- Scientific name
- Atelerix albiventris
- 1 to 2 lbs
- 7 to 9 in long
- Life Span
- Up to 10 years in captivity
- A variety of climates and terrains
- Insectivorous & carnivorous
BEHAVIOR & DIET
Behavior & Diet
The hedgehog has a practice of curling into a tight ball, with its spines sticking out in all directions. When it rolls up, a special, highly developed circular muscle that runs along the sides of the body and across the rump and neck contracts and forms a “bag” into which the body, head, and legs are folded. The hedgehog curls up if disturbed or frightened—only the strongest predators, such as the badger, can pry it open. It also sleeps in this position, so is rarely caught unprotected.
Hedgehogs will eat one-third of their body weights in one night
The hedgehog wakes up at dusk and begins its nocturnal activities alone. It uses regular pathways, toddling along on its short legs searching for food. It eats one-third of its body weight in one night. The hedgehog’s favorite foods are insects, earthworms, snails, and slugs, making it a welcome guest in many suburban gardens—it is even kept as a pet. It is also known to eat eggs, small mammals, birds, frogs, reptiles, fruit, fungi, and roots. Although not completely immune to toxins, hedgehogs have enough resistance to allow them to eat poisonous snakes.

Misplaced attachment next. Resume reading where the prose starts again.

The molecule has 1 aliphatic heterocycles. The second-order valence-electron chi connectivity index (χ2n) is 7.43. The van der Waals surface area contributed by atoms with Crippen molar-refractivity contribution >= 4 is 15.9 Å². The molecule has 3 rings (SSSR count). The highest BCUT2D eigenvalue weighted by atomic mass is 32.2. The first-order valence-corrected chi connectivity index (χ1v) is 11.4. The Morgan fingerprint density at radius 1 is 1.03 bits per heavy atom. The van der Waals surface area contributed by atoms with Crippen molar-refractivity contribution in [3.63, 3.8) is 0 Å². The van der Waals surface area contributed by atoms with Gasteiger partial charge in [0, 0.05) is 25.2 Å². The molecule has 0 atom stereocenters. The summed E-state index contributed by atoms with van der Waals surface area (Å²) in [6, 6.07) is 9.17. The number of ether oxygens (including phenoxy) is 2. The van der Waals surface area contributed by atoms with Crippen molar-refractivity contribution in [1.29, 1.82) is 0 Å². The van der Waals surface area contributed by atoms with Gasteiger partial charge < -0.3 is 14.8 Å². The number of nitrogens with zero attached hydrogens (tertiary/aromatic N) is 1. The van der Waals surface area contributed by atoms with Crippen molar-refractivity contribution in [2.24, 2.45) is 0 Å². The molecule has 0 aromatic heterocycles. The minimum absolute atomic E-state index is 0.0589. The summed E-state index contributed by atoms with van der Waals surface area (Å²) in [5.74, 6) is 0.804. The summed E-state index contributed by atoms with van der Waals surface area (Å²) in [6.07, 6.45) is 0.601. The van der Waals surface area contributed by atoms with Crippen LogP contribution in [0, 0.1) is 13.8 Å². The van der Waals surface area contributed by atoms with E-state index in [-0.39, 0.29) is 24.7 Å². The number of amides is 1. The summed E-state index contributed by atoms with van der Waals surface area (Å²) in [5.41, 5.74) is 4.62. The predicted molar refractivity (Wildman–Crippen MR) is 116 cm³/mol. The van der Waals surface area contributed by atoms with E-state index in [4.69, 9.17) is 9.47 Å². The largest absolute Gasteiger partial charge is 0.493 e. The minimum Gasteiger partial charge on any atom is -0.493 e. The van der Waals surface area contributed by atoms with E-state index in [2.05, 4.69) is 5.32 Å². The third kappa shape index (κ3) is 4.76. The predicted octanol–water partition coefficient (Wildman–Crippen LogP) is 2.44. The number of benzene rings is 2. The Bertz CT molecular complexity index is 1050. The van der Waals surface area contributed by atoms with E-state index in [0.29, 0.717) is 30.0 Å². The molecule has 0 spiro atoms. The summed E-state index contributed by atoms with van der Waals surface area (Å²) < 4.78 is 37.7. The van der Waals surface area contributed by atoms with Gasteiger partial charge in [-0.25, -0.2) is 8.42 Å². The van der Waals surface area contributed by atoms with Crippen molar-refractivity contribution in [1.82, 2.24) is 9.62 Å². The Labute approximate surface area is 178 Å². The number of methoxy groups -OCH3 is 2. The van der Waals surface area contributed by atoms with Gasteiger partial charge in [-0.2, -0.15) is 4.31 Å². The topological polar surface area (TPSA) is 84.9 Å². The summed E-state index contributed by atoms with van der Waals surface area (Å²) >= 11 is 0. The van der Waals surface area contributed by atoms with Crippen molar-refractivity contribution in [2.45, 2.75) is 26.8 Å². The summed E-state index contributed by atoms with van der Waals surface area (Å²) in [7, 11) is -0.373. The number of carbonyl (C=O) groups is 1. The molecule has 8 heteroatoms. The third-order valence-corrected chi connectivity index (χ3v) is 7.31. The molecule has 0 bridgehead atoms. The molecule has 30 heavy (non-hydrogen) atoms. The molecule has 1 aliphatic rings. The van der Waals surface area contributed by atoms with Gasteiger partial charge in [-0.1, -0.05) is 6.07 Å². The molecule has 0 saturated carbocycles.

They self anoint
Hedgehogs have a peculiar practice whereby they will taste or chew on an object of interest and then produce a foamy saliva. The hedgehog will then proceed to self-anoint and rub this saliva all over its body. The reason for this practice is largely unknown.
Hedgehogs inhabit a wide range across a variety of climates and terrains in East Africa. They must have dry shelters on well-drained soil and a good supply of ground-dwelling insects and other invertebrates. Hedgehogs are reported to be abundant in Suburban Nairobi, which meets these habitat conditions.